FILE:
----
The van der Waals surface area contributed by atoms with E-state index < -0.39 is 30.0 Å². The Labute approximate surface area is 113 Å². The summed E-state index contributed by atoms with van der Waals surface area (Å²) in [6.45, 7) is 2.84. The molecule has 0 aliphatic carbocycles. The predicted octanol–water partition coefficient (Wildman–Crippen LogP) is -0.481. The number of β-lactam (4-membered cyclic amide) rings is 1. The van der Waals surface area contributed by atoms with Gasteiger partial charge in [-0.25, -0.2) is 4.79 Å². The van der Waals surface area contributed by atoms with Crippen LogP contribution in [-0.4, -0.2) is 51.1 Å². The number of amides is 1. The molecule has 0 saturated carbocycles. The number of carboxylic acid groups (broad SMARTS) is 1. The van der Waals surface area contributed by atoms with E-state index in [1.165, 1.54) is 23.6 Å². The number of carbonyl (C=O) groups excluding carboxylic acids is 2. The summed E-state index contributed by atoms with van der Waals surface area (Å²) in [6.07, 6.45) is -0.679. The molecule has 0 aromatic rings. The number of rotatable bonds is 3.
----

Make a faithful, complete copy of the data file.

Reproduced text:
The van der Waals surface area contributed by atoms with E-state index < -0.39 is 30.0 Å². The Labute approximate surface area is 113 Å². The summed E-state index contributed by atoms with van der Waals surface area (Å²) in [6.45, 7) is 2.84. The molecule has 0 aliphatic carbocycles. The predicted octanol–water partition coefficient (Wildman–Crippen LogP) is -0.481. The number of β-lactam (4-membered cyclic amide) rings is 1. The van der Waals surface area contributed by atoms with Gasteiger partial charge in [-0.25, -0.2) is 4.79 Å². The van der Waals surface area contributed by atoms with Crippen LogP contribution in [-0.4, -0.2) is 51.1 Å². The number of amides is 1. The molecule has 0 saturated carbocycles. The number of carboxylic acid groups (broad SMARTS) is 1. The van der Waals surface area contributed by atoms with E-state index in [1.165, 1.54) is 23.6 Å². The number of carbonyl (C=O) groups excluding carboxylic acids is 2. The summed E-state index contributed by atoms with van der Waals surface area (Å²) in [6.07, 6.45) is -0.679. The molecule has 0 aromatic rings. The number of rotatable bonds is 3.